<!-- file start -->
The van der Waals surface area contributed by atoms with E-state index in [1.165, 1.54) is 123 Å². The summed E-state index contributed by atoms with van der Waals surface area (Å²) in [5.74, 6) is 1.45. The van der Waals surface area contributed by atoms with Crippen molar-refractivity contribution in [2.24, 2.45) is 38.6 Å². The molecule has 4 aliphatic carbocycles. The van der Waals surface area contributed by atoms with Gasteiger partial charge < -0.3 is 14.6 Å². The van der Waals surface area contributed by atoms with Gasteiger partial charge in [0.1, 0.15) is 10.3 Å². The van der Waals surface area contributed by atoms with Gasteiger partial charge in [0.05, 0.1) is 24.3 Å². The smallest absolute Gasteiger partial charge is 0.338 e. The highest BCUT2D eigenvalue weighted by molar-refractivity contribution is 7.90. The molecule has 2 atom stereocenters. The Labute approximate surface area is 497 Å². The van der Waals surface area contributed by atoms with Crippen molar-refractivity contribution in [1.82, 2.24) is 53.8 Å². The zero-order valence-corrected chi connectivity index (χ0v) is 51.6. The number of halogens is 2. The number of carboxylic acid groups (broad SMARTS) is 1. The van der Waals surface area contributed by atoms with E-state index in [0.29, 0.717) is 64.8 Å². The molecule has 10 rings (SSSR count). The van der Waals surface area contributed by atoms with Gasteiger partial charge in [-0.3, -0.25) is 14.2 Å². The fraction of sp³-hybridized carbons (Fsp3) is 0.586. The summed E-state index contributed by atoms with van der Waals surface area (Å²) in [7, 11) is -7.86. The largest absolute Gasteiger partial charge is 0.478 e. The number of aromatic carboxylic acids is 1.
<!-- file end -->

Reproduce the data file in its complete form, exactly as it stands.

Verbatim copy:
The van der Waals surface area contributed by atoms with E-state index in [1.165, 1.54) is 123 Å². The summed E-state index contributed by atoms with van der Waals surface area (Å²) in [5.74, 6) is 1.45. The van der Waals surface area contributed by atoms with Crippen molar-refractivity contribution in [2.24, 2.45) is 38.6 Å². The molecule has 4 aliphatic carbocycles. The van der Waals surface area contributed by atoms with Gasteiger partial charge < -0.3 is 14.6 Å². The van der Waals surface area contributed by atoms with Gasteiger partial charge in [0.1, 0.15) is 10.3 Å². The van der Waals surface area contributed by atoms with Gasteiger partial charge in [0.05, 0.1) is 24.3 Å². The smallest absolute Gasteiger partial charge is 0.338 e. The highest BCUT2D eigenvalue weighted by molar-refractivity contribution is 7.90. The molecule has 2 atom stereocenters. The Labute approximate surface area is 497 Å². The van der Waals surface area contributed by atoms with Crippen molar-refractivity contribution in [1.82, 2.24) is 53.8 Å². The zero-order valence-corrected chi connectivity index (χ0v) is 51.6. The number of halogens is 2. The number of carboxylic acid groups (broad SMARTS) is 1. The van der Waals surface area contributed by atoms with E-state index in [0.29, 0.717) is 64.8 Å². The molecule has 10 rings (SSSR count). The van der Waals surface area contributed by atoms with Gasteiger partial charge in [-0.3, -0.25) is 14.2 Å². The fraction of sp³-hybridized carbons (Fsp3) is 0.586. The summed E-state index contributed by atoms with van der Waals surface area (Å²) in [7, 11) is -7.86. The largest absolute Gasteiger partial charge is 0.478 e. The number of aromatic carboxylic acids is 1.